Aggression Addiction and Relapse: A New Frontier in Psychiatry.
Neuropsychopharmacology. 2018 Jan;43(1):224-225. doi: 10.1038/npp.2017.173.
Golden SA, Shaham Y.
There is an increased risk for abnormal or pathological aggression in individuals suffering from psychiatric disorders. Aggression is commonly ethologically demarcated as either appetitive or reactive, each with its own behavioral characteristics, functionality, and neural basis that may transition from adaptive to maladaptive depending on genetic and environmental factors. One type, pathological appetitive aggression, is hypothesized to result from excessive activation of evolutionary conserved reward circuits, which also mediate the rewarding effects of addictive drugs. Indeed, inappropriate appetitive aggression shows core features of addiction: aggression is often sought despite immediate or long-term adverse consequences, and relapse (recidivism) rates among violent offenders are as high as relapse rates in drug addiction. Despite these similarities, pathological aggression seeking has not been commonly incorporated into the conceptual framework of addiction and psychiatric disorders. Such a reconceptualization may positively impact therapeutic strategies to prevent pathological aggression and decrease recidivism (relapse) rates after incarceration or inpatient treatment.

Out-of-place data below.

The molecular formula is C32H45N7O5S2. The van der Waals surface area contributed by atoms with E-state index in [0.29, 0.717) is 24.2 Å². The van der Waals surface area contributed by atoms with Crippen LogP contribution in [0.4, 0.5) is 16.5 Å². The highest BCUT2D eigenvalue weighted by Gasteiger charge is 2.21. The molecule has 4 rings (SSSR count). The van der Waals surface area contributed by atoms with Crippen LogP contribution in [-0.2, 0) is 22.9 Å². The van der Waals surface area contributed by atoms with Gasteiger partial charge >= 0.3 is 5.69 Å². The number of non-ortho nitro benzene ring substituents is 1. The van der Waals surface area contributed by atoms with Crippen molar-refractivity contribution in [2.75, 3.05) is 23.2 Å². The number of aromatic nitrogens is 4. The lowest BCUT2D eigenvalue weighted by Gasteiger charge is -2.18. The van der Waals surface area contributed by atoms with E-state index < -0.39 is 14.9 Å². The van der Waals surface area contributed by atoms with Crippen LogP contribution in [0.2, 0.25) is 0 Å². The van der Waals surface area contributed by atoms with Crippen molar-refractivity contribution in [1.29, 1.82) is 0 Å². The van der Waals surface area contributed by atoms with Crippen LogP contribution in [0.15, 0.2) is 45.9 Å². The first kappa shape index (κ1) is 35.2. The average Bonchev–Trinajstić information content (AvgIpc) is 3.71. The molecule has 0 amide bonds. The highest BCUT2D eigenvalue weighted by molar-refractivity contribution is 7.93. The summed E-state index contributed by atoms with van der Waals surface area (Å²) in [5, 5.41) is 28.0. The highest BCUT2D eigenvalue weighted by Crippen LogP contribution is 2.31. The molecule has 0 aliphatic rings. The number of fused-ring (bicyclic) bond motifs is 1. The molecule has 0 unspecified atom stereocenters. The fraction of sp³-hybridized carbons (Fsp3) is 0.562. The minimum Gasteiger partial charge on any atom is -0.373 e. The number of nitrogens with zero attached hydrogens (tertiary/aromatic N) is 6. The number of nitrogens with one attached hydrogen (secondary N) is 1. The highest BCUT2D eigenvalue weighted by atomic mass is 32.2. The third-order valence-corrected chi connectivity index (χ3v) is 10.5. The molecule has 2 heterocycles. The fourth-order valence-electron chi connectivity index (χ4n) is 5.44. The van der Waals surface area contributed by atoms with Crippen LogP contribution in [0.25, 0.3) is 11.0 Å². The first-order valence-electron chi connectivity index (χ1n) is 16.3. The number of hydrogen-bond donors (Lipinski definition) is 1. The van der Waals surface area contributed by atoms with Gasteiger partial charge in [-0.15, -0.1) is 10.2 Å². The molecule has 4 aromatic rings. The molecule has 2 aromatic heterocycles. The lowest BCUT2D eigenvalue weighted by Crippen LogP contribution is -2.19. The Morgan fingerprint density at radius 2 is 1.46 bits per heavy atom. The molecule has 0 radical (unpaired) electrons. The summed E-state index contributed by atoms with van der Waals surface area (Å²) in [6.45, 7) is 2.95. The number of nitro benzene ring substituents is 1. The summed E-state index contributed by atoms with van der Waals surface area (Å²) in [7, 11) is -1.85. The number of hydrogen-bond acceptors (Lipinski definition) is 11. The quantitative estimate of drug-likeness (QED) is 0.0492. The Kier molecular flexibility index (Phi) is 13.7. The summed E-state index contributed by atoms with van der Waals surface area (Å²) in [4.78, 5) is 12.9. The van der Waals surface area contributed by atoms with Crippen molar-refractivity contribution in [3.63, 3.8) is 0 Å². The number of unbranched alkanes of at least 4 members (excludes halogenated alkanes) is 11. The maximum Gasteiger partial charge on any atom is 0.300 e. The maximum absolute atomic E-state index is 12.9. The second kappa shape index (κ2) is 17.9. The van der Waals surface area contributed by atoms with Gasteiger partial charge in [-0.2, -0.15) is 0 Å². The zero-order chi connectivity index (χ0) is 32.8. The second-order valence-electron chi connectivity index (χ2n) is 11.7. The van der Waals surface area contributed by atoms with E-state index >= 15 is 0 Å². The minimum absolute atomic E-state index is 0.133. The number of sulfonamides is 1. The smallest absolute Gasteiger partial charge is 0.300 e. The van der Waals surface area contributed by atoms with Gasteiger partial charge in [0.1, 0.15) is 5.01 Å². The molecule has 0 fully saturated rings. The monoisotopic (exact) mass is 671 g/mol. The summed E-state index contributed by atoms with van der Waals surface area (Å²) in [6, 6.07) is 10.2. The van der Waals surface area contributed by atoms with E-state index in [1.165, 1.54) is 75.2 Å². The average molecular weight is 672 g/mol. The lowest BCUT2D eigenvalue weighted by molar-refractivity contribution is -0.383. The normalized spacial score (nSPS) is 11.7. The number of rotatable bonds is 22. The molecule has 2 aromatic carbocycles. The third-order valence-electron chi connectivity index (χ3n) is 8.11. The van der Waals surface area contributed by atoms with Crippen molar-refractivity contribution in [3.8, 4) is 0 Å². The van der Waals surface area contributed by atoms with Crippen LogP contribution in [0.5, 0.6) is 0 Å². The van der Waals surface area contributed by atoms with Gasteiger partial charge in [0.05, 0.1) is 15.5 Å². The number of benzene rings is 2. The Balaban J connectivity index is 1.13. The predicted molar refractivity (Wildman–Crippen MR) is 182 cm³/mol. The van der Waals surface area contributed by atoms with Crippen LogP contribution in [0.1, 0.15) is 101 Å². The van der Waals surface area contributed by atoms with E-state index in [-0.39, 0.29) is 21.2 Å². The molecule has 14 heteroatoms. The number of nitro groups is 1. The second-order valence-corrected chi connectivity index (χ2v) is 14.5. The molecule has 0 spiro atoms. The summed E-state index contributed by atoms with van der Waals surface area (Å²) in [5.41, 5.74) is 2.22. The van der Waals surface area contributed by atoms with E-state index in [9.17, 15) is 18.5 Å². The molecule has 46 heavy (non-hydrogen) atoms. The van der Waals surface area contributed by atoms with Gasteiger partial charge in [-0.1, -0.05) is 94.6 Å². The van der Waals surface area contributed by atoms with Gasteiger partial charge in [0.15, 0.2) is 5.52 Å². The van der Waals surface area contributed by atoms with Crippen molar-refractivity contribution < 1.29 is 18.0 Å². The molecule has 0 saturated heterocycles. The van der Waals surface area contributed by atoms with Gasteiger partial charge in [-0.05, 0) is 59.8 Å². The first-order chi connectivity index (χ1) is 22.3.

Combinatorial Psycho-Pharmacological Approaches for the Treatment of Abnormal Aggression.
Neuropsychopharmacology. 2018 Jan;43(2):233-234. doi: 10.1038/npp.2017.174.
Golden SA, Takahashi A.
Aggression is a highly evolutionarily adaptive behavior that is critical for survival and reproduction, and therefore, strongly ethologically conserved across species. However, due to environmental or biological processes, aggressive behavior can transition from adaptive to maladaptive. This transition is associated with detrimental outcomes for both the individual exhibiting the behavior and their victims. Within the United States, an estimated 2.7 million individuals over the age of 12 report experiencing one or more violent victimizations annually (Truman and Morgan, 2016), and ~70% of victims of serious violence experience ongoing socio-emotional problems as a direct result (Langton and Truman, 2014). Due to the marked impact violence has on societal health and well-being, there have been efforts to identify the underlying risk factors associated with the development of abnormal aggression. Longitudinal prospective population-based studies have consistently associated future violence and crime with early-life adversities such as abuse or neglect. Strikingly, early-life neglect is one of the most damaging predisposing factors, even more so than inter-personal violence and physical or sexual abuse (Gilbert et al., 2009).
Compulsive Addiction-like Aggressive Behavior in Mice.
Biol Psychiatry. 2017 Aug 15;82(4):239-248. doi: 10.1016/j.biopsych.2017.03.004.
Golden SA, Heins C, Venniro M, Caprioli D, Zhang M, Epstein DH, Shaham Y.